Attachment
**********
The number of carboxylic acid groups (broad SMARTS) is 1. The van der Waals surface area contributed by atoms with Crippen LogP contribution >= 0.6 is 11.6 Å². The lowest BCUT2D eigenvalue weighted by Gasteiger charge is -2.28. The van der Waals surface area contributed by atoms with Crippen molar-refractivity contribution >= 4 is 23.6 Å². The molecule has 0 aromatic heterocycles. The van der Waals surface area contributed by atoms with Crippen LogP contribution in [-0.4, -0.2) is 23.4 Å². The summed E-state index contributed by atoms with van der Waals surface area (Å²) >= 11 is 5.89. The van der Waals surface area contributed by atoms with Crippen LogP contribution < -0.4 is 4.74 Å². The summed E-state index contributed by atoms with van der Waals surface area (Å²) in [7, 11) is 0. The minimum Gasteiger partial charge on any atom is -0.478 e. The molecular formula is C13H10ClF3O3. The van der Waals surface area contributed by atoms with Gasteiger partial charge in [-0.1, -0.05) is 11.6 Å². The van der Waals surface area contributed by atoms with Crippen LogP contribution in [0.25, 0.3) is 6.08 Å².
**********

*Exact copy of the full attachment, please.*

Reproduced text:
The number of carboxylic acid groups (broad SMARTS) is 1. The van der Waals surface area contributed by atoms with Crippen LogP contribution >= 0.6 is 11.6 Å². The lowest BCUT2D eigenvalue weighted by Gasteiger charge is -2.28. The van der Waals surface area contributed by atoms with Crippen molar-refractivity contribution >= 4 is 23.6 Å². The molecule has 0 aromatic heterocycles. The van der Waals surface area contributed by atoms with Crippen LogP contribution in [-0.4, -0.2) is 23.4 Å². The summed E-state index contributed by atoms with van der Waals surface area (Å²) >= 11 is 5.89. The van der Waals surface area contributed by atoms with Crippen LogP contribution < -0.4 is 4.74 Å². The summed E-state index contributed by atoms with van der Waals surface area (Å²) in [7, 11) is 0. The minimum Gasteiger partial charge on any atom is -0.478 e. The molecular formula is C13H10ClF3O3. The van der Waals surface area contributed by atoms with Gasteiger partial charge in [-0.1, -0.05) is 11.6 Å². The van der Waals surface area contributed by atoms with Crippen LogP contribution in [0.25, 0.3) is 6.08 Å².